All requests to the API must be signed to ensure only entities with permission can use the API. The API supports authentication for users and for applications, as well as user sessions within an application.
All types of authentication consist of signing the request string with a key, with the key depending on the specific type of authentication used. The information on this page describes how to build the request string to sign, how to sign a request string, and which key to use for each of the supported authentication types.
Building request strings¶
The request string is a string representation of the entire request sent to the API. To build the request string, concatenate the request path, a question mark (?), the request parameters as a HTTP query-string, an ampersand (&), and finally the request arguments as a HTTP query-string. The included parameters must contain all parameters that will be sent, including the authentication_type, timestamp, and other authentication parameter, but excluding the signature parameter.
For example, consider the following request, which will be signed by a user:
Note that there is no authentication_type parameter, since user authentication is the default authentication type. The request string for this request is as follows:
To sign requests, some parameters must be added to the request before building the request string.
The authentication_type parameter must contain the type of authentication to use, being either user or application. This parameter can be omitted when user authentication is used, since that is the default type of authentication.
The timestamp parameter must contain the UNIX timestamp of the moment that the request is executed. This time is allowed to be slightly off, but errors of more than 5 minutes are not allowed.
The request string must be constructed with these parameters added to the request.
Once the request string has been constructed, the signature can be calculated. The signature is obtained by signing the request string with the relevant key using HMAC-SHA1, and retrieving the result as a lowercase hexidecimal string. Standard library functions for HMAC exist in many programming languages; see the list below for some examples. Be sure to specify SHA1 as the hashing algorithm to use where required.
- .NET Framework 4.5: HMACSHA1 Class
- Java 7: SecretKeySpec class using the HmacSHA1 algorithm
- PHP: hash_hmac function using the sha1 algorithm
- Python 2: hmac module using the hashlib.sha1 digest
- Python 3: hmac module _using the hashlib.sha1 digest
For example, consider signing the request string as obtained in the previous section:
Let the key to sign this request with be pre-shared-key. The resulting signature is cd10d5509566abd275583c3a29bae9e32352fb08. This must be the value of the signature parameter, resulting in the following signed request:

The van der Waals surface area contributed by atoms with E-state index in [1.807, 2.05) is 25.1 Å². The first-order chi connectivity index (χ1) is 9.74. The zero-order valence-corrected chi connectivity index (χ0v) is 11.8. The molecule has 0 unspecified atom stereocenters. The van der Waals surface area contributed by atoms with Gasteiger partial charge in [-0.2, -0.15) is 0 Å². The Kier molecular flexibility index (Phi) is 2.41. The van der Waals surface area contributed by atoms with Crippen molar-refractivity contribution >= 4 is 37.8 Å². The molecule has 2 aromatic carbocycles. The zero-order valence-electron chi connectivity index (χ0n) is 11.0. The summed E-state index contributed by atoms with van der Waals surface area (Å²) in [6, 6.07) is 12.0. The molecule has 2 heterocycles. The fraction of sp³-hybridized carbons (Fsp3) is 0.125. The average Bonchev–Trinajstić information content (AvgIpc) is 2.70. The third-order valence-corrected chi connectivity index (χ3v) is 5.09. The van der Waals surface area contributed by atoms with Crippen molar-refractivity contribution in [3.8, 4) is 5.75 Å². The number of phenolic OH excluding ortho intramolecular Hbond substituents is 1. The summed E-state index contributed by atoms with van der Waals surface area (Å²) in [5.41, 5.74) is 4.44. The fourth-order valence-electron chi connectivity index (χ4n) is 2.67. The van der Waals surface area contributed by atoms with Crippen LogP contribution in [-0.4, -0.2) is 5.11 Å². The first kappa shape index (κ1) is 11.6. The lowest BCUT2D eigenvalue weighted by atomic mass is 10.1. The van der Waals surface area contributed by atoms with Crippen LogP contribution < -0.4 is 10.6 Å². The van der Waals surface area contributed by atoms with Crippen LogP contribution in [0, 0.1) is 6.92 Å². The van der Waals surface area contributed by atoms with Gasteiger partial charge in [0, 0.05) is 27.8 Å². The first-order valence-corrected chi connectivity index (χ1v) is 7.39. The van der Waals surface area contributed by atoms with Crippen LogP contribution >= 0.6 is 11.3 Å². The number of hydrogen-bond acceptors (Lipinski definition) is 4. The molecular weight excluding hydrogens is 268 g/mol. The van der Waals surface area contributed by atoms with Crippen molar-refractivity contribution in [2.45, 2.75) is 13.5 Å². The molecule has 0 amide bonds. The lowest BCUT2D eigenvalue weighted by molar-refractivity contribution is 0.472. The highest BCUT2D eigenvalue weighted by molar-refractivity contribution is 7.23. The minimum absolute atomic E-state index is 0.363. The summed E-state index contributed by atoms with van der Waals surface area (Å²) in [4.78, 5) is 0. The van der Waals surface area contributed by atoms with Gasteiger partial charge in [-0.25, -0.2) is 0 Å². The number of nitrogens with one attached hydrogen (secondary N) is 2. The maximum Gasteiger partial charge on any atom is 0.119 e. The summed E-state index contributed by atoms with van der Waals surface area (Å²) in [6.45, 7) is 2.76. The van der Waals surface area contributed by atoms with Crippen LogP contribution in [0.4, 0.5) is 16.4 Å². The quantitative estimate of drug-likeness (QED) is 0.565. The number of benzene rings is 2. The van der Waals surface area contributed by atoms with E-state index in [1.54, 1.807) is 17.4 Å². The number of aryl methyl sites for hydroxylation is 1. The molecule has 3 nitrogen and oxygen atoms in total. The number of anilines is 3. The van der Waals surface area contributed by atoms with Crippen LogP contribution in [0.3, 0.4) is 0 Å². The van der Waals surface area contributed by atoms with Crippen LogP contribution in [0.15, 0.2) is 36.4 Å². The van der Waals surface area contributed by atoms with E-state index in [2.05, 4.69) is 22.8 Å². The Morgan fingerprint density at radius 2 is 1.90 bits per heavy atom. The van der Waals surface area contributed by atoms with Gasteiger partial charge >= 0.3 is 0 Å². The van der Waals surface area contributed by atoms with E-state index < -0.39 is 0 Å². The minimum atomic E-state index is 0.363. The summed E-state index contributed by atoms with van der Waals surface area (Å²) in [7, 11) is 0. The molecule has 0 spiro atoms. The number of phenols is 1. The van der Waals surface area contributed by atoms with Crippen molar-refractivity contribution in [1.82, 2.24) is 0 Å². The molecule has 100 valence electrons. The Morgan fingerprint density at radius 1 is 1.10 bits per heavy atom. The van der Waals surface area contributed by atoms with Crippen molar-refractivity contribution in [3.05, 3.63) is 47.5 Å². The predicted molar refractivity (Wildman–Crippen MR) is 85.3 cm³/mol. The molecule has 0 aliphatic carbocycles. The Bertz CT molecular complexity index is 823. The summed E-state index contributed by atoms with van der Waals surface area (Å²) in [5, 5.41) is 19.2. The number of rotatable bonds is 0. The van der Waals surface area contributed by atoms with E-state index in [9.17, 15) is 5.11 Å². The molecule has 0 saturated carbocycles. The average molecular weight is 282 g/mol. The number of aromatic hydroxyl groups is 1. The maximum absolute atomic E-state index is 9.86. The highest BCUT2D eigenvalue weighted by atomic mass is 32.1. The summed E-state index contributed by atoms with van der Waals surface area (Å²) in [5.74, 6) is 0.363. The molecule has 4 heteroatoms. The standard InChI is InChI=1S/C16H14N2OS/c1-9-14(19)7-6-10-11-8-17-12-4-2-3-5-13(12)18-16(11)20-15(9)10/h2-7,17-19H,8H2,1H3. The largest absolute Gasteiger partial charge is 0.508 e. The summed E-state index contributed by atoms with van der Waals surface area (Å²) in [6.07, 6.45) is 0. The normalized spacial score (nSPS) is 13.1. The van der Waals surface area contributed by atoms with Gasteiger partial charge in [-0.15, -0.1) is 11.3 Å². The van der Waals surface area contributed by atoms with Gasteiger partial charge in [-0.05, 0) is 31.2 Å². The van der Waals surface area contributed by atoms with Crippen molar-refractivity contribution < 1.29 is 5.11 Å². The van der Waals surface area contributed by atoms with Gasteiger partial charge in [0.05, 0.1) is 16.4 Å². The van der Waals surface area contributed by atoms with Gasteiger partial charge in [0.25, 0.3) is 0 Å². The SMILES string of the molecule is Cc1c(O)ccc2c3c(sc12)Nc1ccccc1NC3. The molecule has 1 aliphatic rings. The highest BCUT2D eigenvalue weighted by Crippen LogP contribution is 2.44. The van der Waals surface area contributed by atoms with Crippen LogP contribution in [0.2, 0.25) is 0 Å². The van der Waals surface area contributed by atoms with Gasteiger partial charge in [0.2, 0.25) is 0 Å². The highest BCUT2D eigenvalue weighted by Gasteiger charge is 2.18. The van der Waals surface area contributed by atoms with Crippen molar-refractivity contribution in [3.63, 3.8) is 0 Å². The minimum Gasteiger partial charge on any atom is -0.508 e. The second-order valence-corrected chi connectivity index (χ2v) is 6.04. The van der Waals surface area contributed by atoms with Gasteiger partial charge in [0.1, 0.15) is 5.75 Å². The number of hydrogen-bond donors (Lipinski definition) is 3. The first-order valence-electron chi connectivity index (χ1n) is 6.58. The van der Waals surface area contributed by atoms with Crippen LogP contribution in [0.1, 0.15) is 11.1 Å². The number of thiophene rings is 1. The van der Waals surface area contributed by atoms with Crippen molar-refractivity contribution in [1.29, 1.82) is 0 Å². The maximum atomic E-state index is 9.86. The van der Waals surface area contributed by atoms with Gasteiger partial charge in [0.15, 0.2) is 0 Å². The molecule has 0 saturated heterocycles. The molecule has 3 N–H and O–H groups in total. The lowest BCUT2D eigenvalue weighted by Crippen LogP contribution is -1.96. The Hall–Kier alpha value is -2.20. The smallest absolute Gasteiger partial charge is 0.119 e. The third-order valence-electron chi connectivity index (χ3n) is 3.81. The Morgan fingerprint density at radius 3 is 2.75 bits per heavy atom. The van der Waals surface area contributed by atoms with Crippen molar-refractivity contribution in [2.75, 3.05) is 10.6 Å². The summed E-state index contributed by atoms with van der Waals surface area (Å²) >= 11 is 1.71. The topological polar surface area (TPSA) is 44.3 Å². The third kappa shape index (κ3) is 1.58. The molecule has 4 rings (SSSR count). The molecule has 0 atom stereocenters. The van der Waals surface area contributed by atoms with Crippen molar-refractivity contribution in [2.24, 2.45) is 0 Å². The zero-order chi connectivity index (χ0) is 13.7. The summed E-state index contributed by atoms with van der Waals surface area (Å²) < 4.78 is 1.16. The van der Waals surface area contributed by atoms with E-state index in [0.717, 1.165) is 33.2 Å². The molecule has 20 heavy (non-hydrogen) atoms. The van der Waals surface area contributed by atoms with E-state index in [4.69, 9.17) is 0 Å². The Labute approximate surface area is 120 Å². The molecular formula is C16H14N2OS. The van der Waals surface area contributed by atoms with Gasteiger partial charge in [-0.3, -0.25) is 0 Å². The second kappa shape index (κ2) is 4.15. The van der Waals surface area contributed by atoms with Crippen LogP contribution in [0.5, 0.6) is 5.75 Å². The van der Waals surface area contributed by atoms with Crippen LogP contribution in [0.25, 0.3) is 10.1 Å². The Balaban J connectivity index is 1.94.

Note that we will rate-limit from your IP if you supply the wrong key too many times in a short period of time. We will send a statuscode of STATUS_RATE_LIMITED in that case.
There are a number of different authentication types that can be used. The authentication type determines which parameters are required for authentication, and which pre-shared key to use. The authentication type used is determined by the value of the authentication_type parameter, which can be one of the following:
- user: authenticating with a user (default)
- application: authenticating with an application, optionally including a user session
To use user authentication, set the authentication_type parameter to user. The user ID of the user which executes the request must be passed in the user parameter. The request must be signed using the pre-shared key of the user with the given user ID.
To use application authentication, set the authentication_type parameter to application. The application ID of the application which executes the request must be passed in the application parameter. The request must be signed using the pre-shared key of the application with the given application ID.
To authenticate using an active session, the session ID must be passed in the session parameter. The request must then be signed using a key which is the concatenation of the application pre-shared key and the session key. For example, if the application pre-shared-key is ApplicationKey and the session key is SessionKey, the request must be signed using the key ApplicationKeySessionKey. For more information on creating and using sessions, refer to the documentation of the session command.